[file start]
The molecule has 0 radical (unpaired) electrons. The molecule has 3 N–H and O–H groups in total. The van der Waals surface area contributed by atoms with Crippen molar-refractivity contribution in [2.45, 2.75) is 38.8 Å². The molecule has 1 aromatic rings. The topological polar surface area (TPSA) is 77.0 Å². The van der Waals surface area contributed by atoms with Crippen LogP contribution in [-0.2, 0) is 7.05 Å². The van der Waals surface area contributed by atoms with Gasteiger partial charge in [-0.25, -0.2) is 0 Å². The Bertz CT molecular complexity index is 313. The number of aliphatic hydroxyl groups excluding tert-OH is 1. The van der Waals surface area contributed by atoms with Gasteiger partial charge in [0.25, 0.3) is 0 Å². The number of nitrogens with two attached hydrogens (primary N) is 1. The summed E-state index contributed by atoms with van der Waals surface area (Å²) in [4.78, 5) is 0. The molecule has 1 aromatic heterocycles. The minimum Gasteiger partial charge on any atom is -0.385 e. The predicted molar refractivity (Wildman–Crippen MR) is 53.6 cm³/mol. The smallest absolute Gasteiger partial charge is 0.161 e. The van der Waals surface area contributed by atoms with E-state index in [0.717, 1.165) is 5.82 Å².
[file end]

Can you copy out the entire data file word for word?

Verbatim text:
The molecule has 0 radical (unpaired) electrons. The molecule has 3 N–H and O–H groups in total. The van der Waals surface area contributed by atoms with Crippen molar-refractivity contribution in [2.45, 2.75) is 38.8 Å². The molecule has 1 aromatic rings. The topological polar surface area (TPSA) is 77.0 Å². The van der Waals surface area contributed by atoms with Crippen LogP contribution in [-0.2, 0) is 7.05 Å². The van der Waals surface area contributed by atoms with Gasteiger partial charge in [-0.25, -0.2) is 0 Å². The Bertz CT molecular complexity index is 313. The number of aliphatic hydroxyl groups excluding tert-OH is 1. The van der Waals surface area contributed by atoms with Gasteiger partial charge in [0.25, 0.3) is 0 Å². The number of nitrogens with two attached hydrogens (primary N) is 1. The summed E-state index contributed by atoms with van der Waals surface area (Å²) in [4.78, 5) is 0. The molecule has 1 aromatic heterocycles. The minimum Gasteiger partial charge on any atom is -0.385 e. The predicted molar refractivity (Wildman–Crippen MR) is 53.6 cm³/mol. The smallest absolute Gasteiger partial charge is 0.161 e. The van der Waals surface area contributed by atoms with E-state index in [0.717, 1.165) is 5.82 Å².